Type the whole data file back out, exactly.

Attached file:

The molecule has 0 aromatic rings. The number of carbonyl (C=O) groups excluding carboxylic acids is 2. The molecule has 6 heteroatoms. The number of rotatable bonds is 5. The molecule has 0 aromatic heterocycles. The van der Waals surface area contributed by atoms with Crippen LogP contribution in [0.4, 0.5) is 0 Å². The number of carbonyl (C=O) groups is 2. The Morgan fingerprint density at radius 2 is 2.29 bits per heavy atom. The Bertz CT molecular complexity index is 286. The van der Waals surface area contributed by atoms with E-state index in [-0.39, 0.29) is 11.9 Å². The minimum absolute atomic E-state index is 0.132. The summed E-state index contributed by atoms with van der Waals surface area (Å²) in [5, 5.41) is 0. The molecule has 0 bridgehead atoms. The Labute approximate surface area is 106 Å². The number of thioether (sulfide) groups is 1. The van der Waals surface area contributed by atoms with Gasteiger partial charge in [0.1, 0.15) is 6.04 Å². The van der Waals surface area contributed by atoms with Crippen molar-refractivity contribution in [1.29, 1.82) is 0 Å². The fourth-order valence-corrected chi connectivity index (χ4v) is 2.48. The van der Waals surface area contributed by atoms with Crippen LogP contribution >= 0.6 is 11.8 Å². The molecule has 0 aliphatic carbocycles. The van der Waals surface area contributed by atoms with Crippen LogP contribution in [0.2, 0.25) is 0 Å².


The molecule has 0 aromatic rings. The number of carbonyl (C=O) groups excluding carboxylic acids is 2. The molecule has 6 heteroatoms. The number of rotatable bonds is 5. The molecule has 0 aromatic heterocycles. The van der Waals surface area contributed by atoms with Crippen LogP contribution in [0.4, 0.5) is 0 Å². The number of carbonyl (C=O) groups is 2. The Morgan fingerprint density at radius 2 is 2.29 bits per heavy atom. The Bertz CT molecular complexity index is 286. The van der Waals surface area contributed by atoms with E-state index in [-0.39, 0.29) is 11.9 Å². The minimum absolute atomic E-state index is 0.132. The summed E-state index contributed by atoms with van der Waals surface area (Å²) in [5, 5.41) is 0. The molecule has 0 bridgehead atoms. The Labute approximate surface area is 106 Å². The number of thioether (sulfide) groups is 1. The van der Waals surface area contributed by atoms with Gasteiger partial charge in [0.1, 0.15) is 6.04 Å². The van der Waals surface area contributed by atoms with Crippen molar-refractivity contribution in [1.29, 1.82) is 0 Å². The fourth-order valence-corrected chi connectivity index (χ4v) is 2.48. The van der Waals surface area contributed by atoms with Crippen LogP contribution >= 0.6 is 11.8 Å². The molecule has 0 aliphatic carbocycles. The van der Waals surface area contributed by atoms with Crippen LogP contribution in [0.2, 0.25) is 0 Å².